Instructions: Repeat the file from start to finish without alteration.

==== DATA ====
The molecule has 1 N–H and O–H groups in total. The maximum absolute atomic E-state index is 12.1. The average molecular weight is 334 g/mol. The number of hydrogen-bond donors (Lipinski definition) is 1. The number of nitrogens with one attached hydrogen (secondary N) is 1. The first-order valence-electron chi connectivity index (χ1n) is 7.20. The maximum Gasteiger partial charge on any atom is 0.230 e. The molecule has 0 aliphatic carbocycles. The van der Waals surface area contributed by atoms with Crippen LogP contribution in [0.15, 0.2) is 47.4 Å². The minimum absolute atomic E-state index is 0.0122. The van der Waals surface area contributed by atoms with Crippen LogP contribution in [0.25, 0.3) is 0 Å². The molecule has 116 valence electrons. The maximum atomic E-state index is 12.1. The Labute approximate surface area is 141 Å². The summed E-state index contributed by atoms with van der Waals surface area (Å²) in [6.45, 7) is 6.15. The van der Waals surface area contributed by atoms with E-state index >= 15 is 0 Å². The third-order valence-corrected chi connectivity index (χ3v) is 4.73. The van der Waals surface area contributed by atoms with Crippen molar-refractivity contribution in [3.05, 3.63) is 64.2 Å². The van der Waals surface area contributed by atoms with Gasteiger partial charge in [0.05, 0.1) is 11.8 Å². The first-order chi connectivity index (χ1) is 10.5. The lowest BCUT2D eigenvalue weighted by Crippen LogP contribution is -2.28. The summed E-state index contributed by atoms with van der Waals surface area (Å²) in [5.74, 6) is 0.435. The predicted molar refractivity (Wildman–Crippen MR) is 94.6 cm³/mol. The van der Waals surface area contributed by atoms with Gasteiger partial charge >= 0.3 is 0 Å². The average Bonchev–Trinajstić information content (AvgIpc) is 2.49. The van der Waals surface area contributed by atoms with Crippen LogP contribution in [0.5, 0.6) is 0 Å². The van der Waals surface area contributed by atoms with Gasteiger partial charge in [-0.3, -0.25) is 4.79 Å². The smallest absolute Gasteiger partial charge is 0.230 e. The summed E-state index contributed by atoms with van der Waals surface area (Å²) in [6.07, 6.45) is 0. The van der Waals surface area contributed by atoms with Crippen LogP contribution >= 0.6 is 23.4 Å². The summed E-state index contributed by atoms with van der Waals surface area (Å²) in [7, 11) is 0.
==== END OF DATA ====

The molecule has 1 N–H and O–H groups in total. The maximum absolute atomic E-state index is 12.1. The average molecular weight is 334 g/mol. The number of hydrogen-bond donors (Lipinski definition) is 1. The number of nitrogens with one attached hydrogen (secondary N) is 1. The first-order valence-electron chi connectivity index (χ1n) is 7.20. The maximum Gasteiger partial charge on any atom is 0.230 e. The molecule has 0 aliphatic carbocycles. The van der Waals surface area contributed by atoms with Crippen LogP contribution in [0.15, 0.2) is 47.4 Å². The minimum absolute atomic E-state index is 0.0122. The van der Waals surface area contributed by atoms with Crippen LogP contribution in [0.25, 0.3) is 0 Å². The molecule has 116 valence electrons. The maximum atomic E-state index is 12.1. The Labute approximate surface area is 141 Å². The summed E-state index contributed by atoms with van der Waals surface area (Å²) in [6.45, 7) is 6.15. The van der Waals surface area contributed by atoms with E-state index >= 15 is 0 Å². The third-order valence-corrected chi connectivity index (χ3v) is 4.73. The van der Waals surface area contributed by atoms with Crippen molar-refractivity contribution in [3.05, 3.63) is 64.2 Å². The van der Waals surface area contributed by atoms with Gasteiger partial charge in [0.05, 0.1) is 11.8 Å². The first-order chi connectivity index (χ1) is 10.5. The lowest BCUT2D eigenvalue weighted by Crippen LogP contribution is -2.28. The summed E-state index contributed by atoms with van der Waals surface area (Å²) in [5.74, 6) is 0.435. The predicted molar refractivity (Wildman–Crippen MR) is 94.6 cm³/mol. The van der Waals surface area contributed by atoms with Gasteiger partial charge >= 0.3 is 0 Å². The average Bonchev–Trinajstić information content (AvgIpc) is 2.49. The van der Waals surface area contributed by atoms with Crippen LogP contribution in [0.5, 0.6) is 0 Å². The van der Waals surface area contributed by atoms with Gasteiger partial charge in [-0.3, -0.25) is 4.79 Å². The smallest absolute Gasteiger partial charge is 0.230 e. The summed E-state index contributed by atoms with van der Waals surface area (Å²) in [6.07, 6.45) is 0. The van der Waals surface area contributed by atoms with Crippen LogP contribution >= 0.6 is 23.4 Å². The summed E-state index contributed by atoms with van der Waals surface area (Å²) in [7, 11) is 0.